What to expect, how to deal with being nervous on first day?Register Today!
- by CNA James Feb 16Hello, My name is James and I got certified as a CNA for the state of Georgia about 2 years ago. I've been applying like crazy every since I was certified and yet I would never get called in for interviews and would generally just not hear from the LTC or Hospitals I had applied to. All this changed like 2 weeks ago when I applied for 2 positions (both PRN). I received a call for my first interview which was to work as a PRN CNA for a LTC facility in the town where I live. I thought the interview went great and the lady said she would keep me at the top of her list. (She told me that they will rarely hire a male CNA though because of a low turn over on male CNAs plus the high volume of female patients.) Never heard back from her but about a week later the Hospital connected to the LTC facility called me and asked me in for an interview as well. Went in, everything went fine, she explained that the position she was hiring for was a PRN position and that I would be working day-shift 12 hours for 3 days one week and 4 days the next alternating. I have completed background checks and the physical and drug tests for the hospital and now I have orientation on Monday... any idea on what I can expect? I'm trying my best not to be nervous but I can't help it. I really need this job and I don't want to mess anything up.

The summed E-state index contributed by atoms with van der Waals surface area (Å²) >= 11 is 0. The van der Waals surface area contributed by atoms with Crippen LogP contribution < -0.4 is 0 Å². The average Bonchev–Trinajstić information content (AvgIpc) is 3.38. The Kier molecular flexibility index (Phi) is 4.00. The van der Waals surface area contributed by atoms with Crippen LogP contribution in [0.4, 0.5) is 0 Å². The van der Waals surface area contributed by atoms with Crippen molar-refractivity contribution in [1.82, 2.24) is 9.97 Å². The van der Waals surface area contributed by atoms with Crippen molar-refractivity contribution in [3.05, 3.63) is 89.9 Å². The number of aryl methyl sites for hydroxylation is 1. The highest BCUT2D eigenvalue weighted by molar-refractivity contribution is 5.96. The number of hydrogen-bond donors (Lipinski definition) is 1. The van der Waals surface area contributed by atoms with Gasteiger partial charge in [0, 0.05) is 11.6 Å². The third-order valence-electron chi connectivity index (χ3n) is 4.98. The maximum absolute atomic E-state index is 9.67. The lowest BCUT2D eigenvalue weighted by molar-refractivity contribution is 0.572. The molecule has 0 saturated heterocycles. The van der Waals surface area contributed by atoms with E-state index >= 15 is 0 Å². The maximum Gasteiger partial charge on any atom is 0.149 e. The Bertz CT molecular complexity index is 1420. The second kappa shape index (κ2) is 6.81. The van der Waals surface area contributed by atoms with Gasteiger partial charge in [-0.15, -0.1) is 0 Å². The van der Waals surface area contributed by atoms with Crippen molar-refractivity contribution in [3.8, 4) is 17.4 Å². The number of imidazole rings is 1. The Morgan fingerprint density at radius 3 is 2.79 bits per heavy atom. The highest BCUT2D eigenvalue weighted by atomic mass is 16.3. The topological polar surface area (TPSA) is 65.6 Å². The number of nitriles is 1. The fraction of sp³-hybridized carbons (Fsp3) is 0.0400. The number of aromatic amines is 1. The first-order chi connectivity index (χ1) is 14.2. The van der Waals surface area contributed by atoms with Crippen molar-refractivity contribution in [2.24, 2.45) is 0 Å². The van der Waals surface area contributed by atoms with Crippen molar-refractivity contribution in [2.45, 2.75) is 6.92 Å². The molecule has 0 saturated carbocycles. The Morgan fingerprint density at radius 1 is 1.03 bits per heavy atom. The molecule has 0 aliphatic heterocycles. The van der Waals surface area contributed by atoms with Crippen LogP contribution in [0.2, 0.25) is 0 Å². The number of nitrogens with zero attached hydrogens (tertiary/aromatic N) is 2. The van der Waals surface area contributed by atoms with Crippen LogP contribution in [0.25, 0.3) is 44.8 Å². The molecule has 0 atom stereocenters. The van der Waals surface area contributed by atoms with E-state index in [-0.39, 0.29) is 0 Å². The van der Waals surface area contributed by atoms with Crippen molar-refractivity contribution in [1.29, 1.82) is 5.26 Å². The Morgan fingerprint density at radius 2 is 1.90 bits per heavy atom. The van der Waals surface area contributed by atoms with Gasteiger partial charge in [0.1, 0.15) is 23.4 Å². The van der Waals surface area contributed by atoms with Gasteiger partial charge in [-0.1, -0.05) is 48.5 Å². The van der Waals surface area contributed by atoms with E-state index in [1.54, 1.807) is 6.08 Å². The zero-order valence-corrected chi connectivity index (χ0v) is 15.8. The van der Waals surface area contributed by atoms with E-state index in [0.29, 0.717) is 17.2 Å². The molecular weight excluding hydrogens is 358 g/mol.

Also: Since I have almost no experience besides my clinical's is a PRN job in a Hospital the best thing for me?
Sorry for the long post!
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- Feb 16 by RN12PTLYou'll be fine! Take a deep breath. And spend some time reviewing basic tasks you'll do like practicing a blood pressure on a family member. Honestly, they'll orientate you on all of the tasks and skills they want you to do- so just go in there with a good attitude and smile on your face and you'll be fine!!
- Feb 17 by blackvans1234Well you still have time, usually orientation is a full week of nonsense, give or take.
I am a guy, and a CNA as well. I was hired in a hospital, but on a physical rehab unit.
You feel like you don't know your arse from your elbow, which is true in many ways. I learned many things from the preceptors, and many things by observing how the others were doing it. I also learned things from being ripped a new one by the nurses on occasion.
Don't be afraid to ask questions, don't be afraid to ask for help. If you're in front of a patient act confident, they're not senile and they can see your emotion.
Unfortunately, there are female patients that will not let you take care of them for many reasons, which is frustrating but their right nonetheless.
I hope you continue on so you're not stuck as a CNA!